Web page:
Philip Juma

We talk to the head chef of Juma Kitchen about the popularity of his Iraqi cuisine infused with a western twist

JUMA Kitchen was established in 2012 by head chef & founder, Philip Juma.

As an English-Irish-Iraqi, Philip has been influenced by both Middle Eastern and modern European cuisine throughout his upbringing and this is reflected throughout his style of cooking.

As a self-taught chef, Philip has taken his experiences from London’s contemporary restaurant scene and translated them onto the plate with traditional Iraqi dishes using modern cooking techniques and Michelin flair, while always staying true to dishes heritage.

Philip is now in the JUMA kitchens full-time, while also writing a fortnightly food column for The London Evening Standard. The next pop up event is in Wimbledon on 12 April and for only £35 you can try a unique 5 course meal incorporating the flavours and tastes of Iraqi and western cuisine.

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Why did you choose south west London for your Pop-Ups?

South West London is where I grew up.  I was born in Wimbledon and lived in Southfields until I was 10 years old.  My family then moved to Tooting so it’s always been home.  I’m now a bit older and I’m back in Wimbledon so I am big fan of South West London.

How popular are the Iraqi tastes with a western taste palate?

They are proving really popular.  So many of the dishes that I serve have never been seen or tasted before which is amazing for me.  Iraqi cuisine uses spices like cardamom, corriander, all spice, to name a few – all of which are familiar to Western palates.  It is the textures, flavour combinations, and cooking techniques that makes Iraqi cuisine so unique and delicious!

How have you joined Iraqi and western flavours to the dishes? What flavour combinations are the most popular?

I always try and stay true to the dish so I avoid flavour combinations that don’t need to be there. Iraqi food is already flavoursome.  There is a saffron chicken dish that is proving really popular at the pop-ups.  Saffron is arguably an Iranian spice but Iraqi’s still use it.  That dish was influenced from a dish that my dad used to make and I changed it so many times.  Now, it’s a finished dish and the diners seem happy with it.  I do take Western influence on presentation.  Iraqi cuisine is very rustic and it lacks refinement and elegance.  I try and add a contemporary and modern feel to all of the dishes adding textures and colours where necessary, as well as presenting a beautiful looking plate of food.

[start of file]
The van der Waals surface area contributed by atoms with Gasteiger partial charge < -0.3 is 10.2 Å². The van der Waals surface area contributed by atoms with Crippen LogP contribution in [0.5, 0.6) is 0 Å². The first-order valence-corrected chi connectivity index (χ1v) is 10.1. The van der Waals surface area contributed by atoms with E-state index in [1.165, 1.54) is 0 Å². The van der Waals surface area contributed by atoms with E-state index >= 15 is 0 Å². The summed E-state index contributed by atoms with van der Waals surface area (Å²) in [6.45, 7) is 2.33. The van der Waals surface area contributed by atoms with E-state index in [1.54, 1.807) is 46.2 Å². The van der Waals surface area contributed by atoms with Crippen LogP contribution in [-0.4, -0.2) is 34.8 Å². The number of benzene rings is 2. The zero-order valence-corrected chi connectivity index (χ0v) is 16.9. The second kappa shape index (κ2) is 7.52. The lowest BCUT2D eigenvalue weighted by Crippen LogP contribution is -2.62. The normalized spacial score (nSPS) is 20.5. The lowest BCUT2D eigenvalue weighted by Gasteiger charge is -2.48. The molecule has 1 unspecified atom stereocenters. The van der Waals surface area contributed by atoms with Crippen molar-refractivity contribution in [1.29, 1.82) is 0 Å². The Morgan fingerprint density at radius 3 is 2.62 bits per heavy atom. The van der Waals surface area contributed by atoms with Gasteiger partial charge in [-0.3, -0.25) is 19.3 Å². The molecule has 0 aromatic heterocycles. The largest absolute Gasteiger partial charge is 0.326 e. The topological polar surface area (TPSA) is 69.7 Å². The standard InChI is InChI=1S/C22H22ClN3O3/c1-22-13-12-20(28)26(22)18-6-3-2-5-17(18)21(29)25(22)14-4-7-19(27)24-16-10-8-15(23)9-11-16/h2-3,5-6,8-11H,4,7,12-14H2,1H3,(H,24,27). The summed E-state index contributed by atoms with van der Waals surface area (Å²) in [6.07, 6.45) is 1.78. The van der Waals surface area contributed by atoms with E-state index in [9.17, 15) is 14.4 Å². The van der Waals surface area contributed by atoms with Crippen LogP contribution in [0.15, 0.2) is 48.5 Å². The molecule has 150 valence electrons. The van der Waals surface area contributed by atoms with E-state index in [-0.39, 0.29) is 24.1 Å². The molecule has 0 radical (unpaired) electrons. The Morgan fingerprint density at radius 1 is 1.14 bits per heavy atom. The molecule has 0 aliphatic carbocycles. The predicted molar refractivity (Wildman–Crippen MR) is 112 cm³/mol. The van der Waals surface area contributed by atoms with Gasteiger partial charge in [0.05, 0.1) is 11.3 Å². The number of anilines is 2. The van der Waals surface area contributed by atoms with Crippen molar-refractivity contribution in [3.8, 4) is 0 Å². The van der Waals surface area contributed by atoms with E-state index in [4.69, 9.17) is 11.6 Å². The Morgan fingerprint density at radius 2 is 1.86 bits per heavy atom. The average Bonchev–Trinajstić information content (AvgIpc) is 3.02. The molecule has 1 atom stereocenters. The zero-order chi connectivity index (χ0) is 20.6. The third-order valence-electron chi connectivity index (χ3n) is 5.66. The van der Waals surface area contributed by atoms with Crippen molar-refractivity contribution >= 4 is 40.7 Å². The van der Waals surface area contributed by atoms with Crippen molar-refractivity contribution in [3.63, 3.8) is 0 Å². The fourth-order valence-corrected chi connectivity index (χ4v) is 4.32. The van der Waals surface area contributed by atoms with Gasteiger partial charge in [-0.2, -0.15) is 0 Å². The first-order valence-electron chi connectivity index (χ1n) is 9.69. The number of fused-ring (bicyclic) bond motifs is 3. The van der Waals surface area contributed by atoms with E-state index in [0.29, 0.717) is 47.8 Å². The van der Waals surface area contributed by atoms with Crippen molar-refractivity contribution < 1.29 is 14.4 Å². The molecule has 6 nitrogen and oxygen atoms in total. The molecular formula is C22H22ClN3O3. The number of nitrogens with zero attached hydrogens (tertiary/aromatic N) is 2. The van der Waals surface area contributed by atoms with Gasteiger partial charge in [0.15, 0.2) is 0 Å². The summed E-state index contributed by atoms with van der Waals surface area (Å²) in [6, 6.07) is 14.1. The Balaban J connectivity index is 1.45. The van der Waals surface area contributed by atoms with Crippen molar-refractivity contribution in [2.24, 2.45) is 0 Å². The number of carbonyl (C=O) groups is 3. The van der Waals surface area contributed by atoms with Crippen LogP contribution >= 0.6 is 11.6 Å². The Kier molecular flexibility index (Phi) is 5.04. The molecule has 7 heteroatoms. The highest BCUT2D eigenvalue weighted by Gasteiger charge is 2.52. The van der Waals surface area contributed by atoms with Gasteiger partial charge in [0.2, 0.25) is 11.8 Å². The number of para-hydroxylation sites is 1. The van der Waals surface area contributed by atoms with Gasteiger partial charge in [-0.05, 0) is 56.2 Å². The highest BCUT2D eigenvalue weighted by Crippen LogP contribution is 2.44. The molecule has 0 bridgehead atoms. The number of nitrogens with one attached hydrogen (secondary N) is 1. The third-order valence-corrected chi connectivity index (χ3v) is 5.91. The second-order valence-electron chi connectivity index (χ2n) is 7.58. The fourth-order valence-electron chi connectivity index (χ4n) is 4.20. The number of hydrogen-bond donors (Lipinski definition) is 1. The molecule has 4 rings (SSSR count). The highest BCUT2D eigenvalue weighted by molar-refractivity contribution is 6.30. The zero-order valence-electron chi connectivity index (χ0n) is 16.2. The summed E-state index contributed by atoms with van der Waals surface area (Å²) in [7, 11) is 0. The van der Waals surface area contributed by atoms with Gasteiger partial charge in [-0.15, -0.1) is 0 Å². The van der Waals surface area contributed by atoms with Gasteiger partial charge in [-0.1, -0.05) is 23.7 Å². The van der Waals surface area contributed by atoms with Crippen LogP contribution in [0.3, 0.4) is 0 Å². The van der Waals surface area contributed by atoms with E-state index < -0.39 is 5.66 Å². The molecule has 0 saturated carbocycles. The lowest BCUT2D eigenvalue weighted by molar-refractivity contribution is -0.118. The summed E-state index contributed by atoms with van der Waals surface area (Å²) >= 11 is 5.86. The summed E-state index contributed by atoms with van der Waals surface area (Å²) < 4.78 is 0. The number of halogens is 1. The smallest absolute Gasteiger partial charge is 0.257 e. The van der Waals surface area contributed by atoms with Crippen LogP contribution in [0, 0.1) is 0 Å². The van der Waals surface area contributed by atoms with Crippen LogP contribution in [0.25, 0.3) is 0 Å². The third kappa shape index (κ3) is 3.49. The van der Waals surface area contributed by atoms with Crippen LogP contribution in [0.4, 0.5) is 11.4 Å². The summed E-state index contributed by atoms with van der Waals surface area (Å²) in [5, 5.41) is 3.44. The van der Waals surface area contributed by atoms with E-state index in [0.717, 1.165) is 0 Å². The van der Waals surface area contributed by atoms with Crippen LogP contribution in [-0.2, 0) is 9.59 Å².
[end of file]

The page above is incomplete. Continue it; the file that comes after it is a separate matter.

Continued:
What experience/s inspired you to produce your unique style of food?

Well my dad is Iraqi. I grew up eating this food and it was nowhere to be seen on the London food scene.  That in itself was a big inspiration for me to put Iraqi cuisine on the map and give it the recognition it deserves.

What are the essential tastes and ingredients associated with Iraqi cuisine?

Lamb is an essential meat for Iraqi cuisine.  It is in so many of the dishes but it is cooked in a variety of different ways.  The dish, Quozi, is a famous Iraqi dish; a whole lamb, slow cooked in cardamom spice rub that is served on a bed of fragrant rice with sultanas, cashew nuts and pistachios.

How can people try your food?

Well, there is a pop-up happening on Saturday 9th April, at Aston and Magill in Wimbledon. It is a 5 course, tasting menu, starting at 7pm.  Tickets can be found here:

Is there anything you would like to mention?

If you’ve never tried Iraqi cuisine before – come on April 9th!!!!!

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